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Google, Apple Struggling in Connected Car Market
Reasons for Slowness
Google, Apple Struggling in Connected Car Market
  • By Jung Min-hee
  • January 22, 2018, 00:30
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Automakers are currently rather passive in adopting connected car platforms of Google and Apple.
Automakers are currently rather passive in adopting connected car platforms of Google and Apple.


Google and Apple have focused on the development of connected car platforms for no less than four years. However, automakers are currently rather passive in adopting their platforms, using the platforms of both at the same time or that of either Apple or Google only in a small number of their cars.

According to industry sources, this is because the tug of war between the smartphone platform companies and the automakers is continuing amid the emergence of the Amazon Alexa, Tesla’s counterattack, opposition to the spending of money, the era of 5G that is around the corner, etc.

The connected car platform market was opened in September 2005, when Apple incorporated the iPod into the stereo systems of cars. Although 15 automakers showed their interest in the project at that time, it showed little progress until Apple unveiled the Carplay in 2014. That year, Google also unveiled its Android Auto for in-vehicle infotainment system control based on Android phones. At present, a number of carmakers are using the connected car platforms of Apple and Google. Last year, the two companies added new features to and improved the platforms in order to increase their presence in the market. For instance, the Google Assistant for smartphone-based direct control and voice recognition was added to the Android Auto last year.

However, both Google and Apple bumped into the wall as the Amazon Alexa, a sensation in the global smart speaker market, entered the connected car platform market. Last year, Ford adopted the Amazon Alexa so that their cars can be started and heated based on voice recognition and Starbucks coffees can be ordered in their cars. BMW and Mini are planning to follow suit this year, too. Unlike the platforms of Google and Apple, the Amazon Alexa allows terminals of competitors to be integrated without center console coding and, as such, it can be very attractive to automakers wishing to lead the development of a connected car system. At present, the number of partners using the Alexa is much smaller than the number of companies working with Apple or Google. However, the gap is likely to be narrowed in the near future as a number of carmakers are positive about the Alexa.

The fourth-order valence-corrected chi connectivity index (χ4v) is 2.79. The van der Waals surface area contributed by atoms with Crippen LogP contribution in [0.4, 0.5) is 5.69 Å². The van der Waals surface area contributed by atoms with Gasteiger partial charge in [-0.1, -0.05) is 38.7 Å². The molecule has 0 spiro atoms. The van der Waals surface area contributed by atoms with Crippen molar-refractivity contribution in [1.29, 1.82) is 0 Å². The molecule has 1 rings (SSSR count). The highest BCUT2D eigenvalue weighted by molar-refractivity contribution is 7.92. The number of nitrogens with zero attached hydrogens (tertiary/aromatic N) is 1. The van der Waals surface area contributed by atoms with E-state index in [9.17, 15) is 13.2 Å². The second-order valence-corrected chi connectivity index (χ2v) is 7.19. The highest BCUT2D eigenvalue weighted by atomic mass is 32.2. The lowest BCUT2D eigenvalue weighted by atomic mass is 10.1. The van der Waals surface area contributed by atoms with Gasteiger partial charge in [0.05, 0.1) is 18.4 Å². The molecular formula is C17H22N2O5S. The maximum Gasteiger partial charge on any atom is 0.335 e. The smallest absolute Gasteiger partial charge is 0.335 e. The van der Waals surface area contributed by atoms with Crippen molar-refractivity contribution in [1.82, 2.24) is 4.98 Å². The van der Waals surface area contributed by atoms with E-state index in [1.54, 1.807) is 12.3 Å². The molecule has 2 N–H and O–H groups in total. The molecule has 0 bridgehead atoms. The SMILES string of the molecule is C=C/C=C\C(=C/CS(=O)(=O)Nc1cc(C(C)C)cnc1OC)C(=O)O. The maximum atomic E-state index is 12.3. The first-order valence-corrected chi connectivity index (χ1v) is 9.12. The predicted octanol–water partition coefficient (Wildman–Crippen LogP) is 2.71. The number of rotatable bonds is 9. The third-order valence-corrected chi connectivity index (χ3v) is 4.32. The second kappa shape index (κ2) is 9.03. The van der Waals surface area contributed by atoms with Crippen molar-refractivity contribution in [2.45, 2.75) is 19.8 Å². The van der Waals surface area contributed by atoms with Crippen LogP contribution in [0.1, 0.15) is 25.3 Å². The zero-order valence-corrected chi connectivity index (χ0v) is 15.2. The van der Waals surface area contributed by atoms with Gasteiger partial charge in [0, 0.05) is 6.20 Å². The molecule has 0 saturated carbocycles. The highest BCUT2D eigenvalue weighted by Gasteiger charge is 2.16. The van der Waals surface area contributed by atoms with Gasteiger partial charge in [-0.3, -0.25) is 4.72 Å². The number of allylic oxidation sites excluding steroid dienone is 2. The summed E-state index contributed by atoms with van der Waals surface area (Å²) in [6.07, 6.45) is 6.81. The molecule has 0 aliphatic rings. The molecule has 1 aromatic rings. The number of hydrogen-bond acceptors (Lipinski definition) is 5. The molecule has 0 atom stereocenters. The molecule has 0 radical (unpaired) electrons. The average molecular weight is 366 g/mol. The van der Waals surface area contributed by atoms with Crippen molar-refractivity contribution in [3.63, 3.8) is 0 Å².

Automakers’ preference for the center console design of Tesla is another obstacle for Apple and Google. The center consoles of Tesla vehicles have a screen size of 12 inches to 17 inches and Tesla customers can control almost all vehicle and driving information on the screen.

Yet another obstacle is that the adoption of their platforms leads to the incurrence of authorization and testing costs. Both Apple and Google require hardware and software certification and tests for Carplay and Android Auto and this process results in significant costs.

In addition, automakers are reluctant to let mobile platform developers lead connected car services. Google and Apple are trying to provide various services via their connected car platforms and expand their service ecosystems to the automobile industry. Carmakers, in the meantime, are wishing to make money by controlling the services themselves.

Furthermore, a variety of services and techniques are expected to be integrated once the use of 5G networks begins in earnest. According to some industry experts, the connected car platforms of Apple and Google might not be capable of accepting it well and Android Auto and Carplay might not be enough to realize inter-device networks and the Internet of Everything (IoE) based on various Internet of Things (IoT) technologies.